Sample news release for World Hemophilia Day. Please adapt or translate for use by
your organization; insert appropriate information where indicated.
[Insert Name/logo of National Member Organization]
Access to diagnosis and treatment limited for most people with bleeding
disorders: Help Close the Gap
(City, Date, 2012): An estimated 1 in 1,000 women and men has a bleeding disorder.
However, 75% still receive very inadequate treatment or no treatment at all. What will it
take to close the gap?
On World Hemophilia Day 2012 help us “Close the Gap” of care around the world.
Together, we can work towards a day when treatment will be available for all globally.
“On World Hemophilia Day we want to inspire people to help close the gap and to
improve accessibility and quality of care so that Treatment for All becomes a reality,”
says [insert name of your representative and the name of your organization]. [Insert
additional quote on your event or activities].
Join the international bleeding disorders community on April 17 to mark World
For World Hemophilia Day 2012, [insert name of your organization] will be organizing
[briefly outline your World Hemophilia Day events].
In [insert your country], there are [insert number] people diagnosed with hemophilia
[include number of people with other bleeding disorders, if known]. [Include an
estimate of how many remain undiagnosed or without care in your country].
“The reality is that most people with hemophilia or other bleeding disorders do not
receive adequate diagnosis, treatment, and management for their conditions,” said
Mark Skinner, World Federation of Hemophilia (WFH) president. “This is important
whether good treatment is already established but needs to be protected or where
treatment needs to be improved.”
To learn more about hemophilia and what it is like to live with a bleeding disorder, visit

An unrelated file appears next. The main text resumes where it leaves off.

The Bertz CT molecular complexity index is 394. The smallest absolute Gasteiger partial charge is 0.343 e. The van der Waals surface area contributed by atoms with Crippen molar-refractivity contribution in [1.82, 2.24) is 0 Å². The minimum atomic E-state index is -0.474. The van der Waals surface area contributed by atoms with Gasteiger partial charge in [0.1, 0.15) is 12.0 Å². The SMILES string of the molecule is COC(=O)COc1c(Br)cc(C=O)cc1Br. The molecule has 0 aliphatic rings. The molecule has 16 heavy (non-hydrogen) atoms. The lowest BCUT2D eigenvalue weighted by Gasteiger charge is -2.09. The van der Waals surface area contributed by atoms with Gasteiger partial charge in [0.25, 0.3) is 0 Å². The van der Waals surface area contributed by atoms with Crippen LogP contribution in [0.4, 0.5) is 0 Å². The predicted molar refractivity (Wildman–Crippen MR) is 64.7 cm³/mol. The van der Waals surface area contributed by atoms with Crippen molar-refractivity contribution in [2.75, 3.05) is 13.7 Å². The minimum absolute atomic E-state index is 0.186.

On World Hemophilia Day, help us Close the Gap.
About hemophilia and other bleeding disorders
Hemophilia, von Willebrand disease, inherited platelet disorders, and other factor
deficiencies are lifelong bleeding disorders that prevent blood from clotting properly.
People with bleeding disorders do not have enough of a particular clotting factor, a
protein in blood that controls bleeding, or else it does not work properly. The severity of
a person’s bleeding disorder usually depends on the amount of clotting factor that is
missing or not functioning. People with hemophilia can experience uncontrolled internal
bleeding that can result from a seemingly minor injury. Bleeding into joints and muscles
causes severe pain and disability while bleeding into major organs, such as the brain,
can cause death.
About [insert name of your organization]
[Insert a paragraph describing the mission of your organization and the work it does
to introduce and improve care for people with hemophilia in your country.]
About the World Federation of Hemophilia (WFH)
For 50 years, the World Federation of Hemophilia, an international not-for-profit
organization has worked to improve the lives of people with hemophilia and other
inherited bleeding disorders. Established in 1963, it is a global network of patient
organizations in 118 countries and has official recognition from the World Health
Organization. Visit WFH online at www.wfh.org.
For more information please contact:
[List contact names, telephone numbers, and e-mail of your organization]